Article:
The La Fab arts collective is moving from one historic religious building in Chelsea to another.
But this time La Fab won’t rent, it will own.
Last week La Fab announced that it will buy Grace United Church on Mill Road. The heritage church was built in 1875 and is currently home to the Mill Road Community Space, the United Church congregation, and the Chelsea Nearly New Shop.
“We look at it as becoming a community hub for the arts. We want it to be active, vibrant, and well-used,” La Fab board president and woodworker Glen Foster said about the purchase.
He said that La Fab will take possession of the building in early summer and will be applying for grants available to historical and religious heritage building restoration projects.
The non-profit arts organization is currently housed in the former rectory of the St. Stephen’s Church, which was built in 1896 after the original church rectory was destroyed. In contrast, Grace United Church building will have more space. The new space will have the same number of artists studios, nine, with a boutique and gallery, but will also boast a large performance space and two classrooms.
Concerts and events have been taking place for years in Grace United Church, which is also known as the Mill Road Community Space. That use is being wrapped into La Fab, which has been dealing mainly in visual arts, and the La Fab board said it is excited to soon include performance arts and music.
“It’s a great match,” board vice president Amanda Shaughnessy said when asked about the purchase.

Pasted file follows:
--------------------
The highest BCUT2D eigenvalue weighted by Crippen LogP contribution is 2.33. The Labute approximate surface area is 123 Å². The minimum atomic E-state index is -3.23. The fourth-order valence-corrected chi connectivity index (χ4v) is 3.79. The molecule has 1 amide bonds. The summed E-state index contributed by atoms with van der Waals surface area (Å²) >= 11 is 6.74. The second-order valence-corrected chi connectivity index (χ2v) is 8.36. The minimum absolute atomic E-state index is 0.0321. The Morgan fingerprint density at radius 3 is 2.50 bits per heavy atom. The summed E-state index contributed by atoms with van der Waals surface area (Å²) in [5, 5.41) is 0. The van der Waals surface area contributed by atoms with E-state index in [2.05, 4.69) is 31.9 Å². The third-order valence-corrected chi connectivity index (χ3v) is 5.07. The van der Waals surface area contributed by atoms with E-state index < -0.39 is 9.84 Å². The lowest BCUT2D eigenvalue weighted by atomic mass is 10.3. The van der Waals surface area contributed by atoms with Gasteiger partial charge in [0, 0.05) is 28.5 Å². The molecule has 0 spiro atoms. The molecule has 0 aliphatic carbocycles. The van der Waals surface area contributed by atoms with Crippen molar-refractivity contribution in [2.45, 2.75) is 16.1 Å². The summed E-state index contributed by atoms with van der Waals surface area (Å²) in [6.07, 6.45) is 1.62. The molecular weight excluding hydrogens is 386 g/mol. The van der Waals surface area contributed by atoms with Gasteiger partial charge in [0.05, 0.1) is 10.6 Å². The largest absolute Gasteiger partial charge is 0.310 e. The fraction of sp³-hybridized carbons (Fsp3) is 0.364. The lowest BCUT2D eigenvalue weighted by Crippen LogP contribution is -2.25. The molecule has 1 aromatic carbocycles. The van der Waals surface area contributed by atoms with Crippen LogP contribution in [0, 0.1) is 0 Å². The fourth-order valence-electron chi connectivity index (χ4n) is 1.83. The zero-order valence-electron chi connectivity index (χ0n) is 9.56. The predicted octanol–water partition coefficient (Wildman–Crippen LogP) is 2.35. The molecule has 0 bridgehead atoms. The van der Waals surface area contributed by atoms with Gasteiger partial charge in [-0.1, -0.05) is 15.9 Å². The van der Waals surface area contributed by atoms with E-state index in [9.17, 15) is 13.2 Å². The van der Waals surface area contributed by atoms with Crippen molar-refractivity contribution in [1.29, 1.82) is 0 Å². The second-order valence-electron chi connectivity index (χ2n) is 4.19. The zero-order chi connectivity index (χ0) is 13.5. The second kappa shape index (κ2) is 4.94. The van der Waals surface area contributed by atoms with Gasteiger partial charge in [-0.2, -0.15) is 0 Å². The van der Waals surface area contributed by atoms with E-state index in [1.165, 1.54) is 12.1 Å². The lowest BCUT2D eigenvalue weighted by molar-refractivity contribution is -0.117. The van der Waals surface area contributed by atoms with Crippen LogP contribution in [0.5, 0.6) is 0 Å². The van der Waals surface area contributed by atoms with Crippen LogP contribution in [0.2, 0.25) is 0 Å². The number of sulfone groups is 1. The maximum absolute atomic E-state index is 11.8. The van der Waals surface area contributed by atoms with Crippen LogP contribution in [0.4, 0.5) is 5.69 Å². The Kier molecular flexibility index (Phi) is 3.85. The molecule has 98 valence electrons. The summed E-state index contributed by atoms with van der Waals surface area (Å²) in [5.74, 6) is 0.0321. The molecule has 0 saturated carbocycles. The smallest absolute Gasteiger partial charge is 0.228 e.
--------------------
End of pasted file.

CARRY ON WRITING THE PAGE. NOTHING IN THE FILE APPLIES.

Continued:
Foster said bringing performance arts under the umbrella of La Fab has been a goal of the organization for years.
“We’re open to all sorts of artists using the place,” he said.
Grace United Church Minister Natalie Matkovsky said the church still owns a building in Rupert where it will hold services this summer if the COVID-19 alert level in this area drops from red to yellow. In the fall and winter, her congregation will gather in St. Mary Magdalene Anglican Church in Chelsea for services.
“We’ll be sharing a building and hopefully building some partnerships,” she said. “The church’s hope in selling the building is to focus on community, worship, and outreach rather than maintaining a building.”
Thrift shop Chelsea Nearly New Shop operates in the basement of Grace United Church, but Foster said that space will be turned into artist studios.
“We are moving our home of almost 25 years. It makes us a bit sad, but it’s time to move on,” Nearly New president Dawn Bell-Jack said.
She said that COVID-19-permitting, the shop will have a blowout moving sale at the end of May. The store is looking to find a new location in Chelsea village and is currently in negotiations for a spot, but Bell-Jack wouldn’t say exactly where.
“Thanks for all the wonderful donations,” she said, speaking to the community. “Hang on to them for us until we have a new location, hopefully in November.”
Foster said La Fab had been trying to renegotiate its lease with the St. Stephen’s church for years, but couldn’t come to an agreement, so it looked elsewhere for a home. La Fab approached Grace United Church and negotiated for months before coming to a deal. On April 18 the church voted to approve the sale. The church was sold at “market price,” Foster said, without stating the exact dollar amount.
Amis du Voie Verte president Sandy Foote said that he and Mill Road Community Space performance arts director Roberta Walker are financing La Fab's purchase by providing the mortgage and giving the art group a favourable interest rate.
La Fab has over 50 member artists from a variety of disciplines including: painting, textile and fibre, woodworking, sculpture, glass, ceramic, jewellery, printmaking, and photography.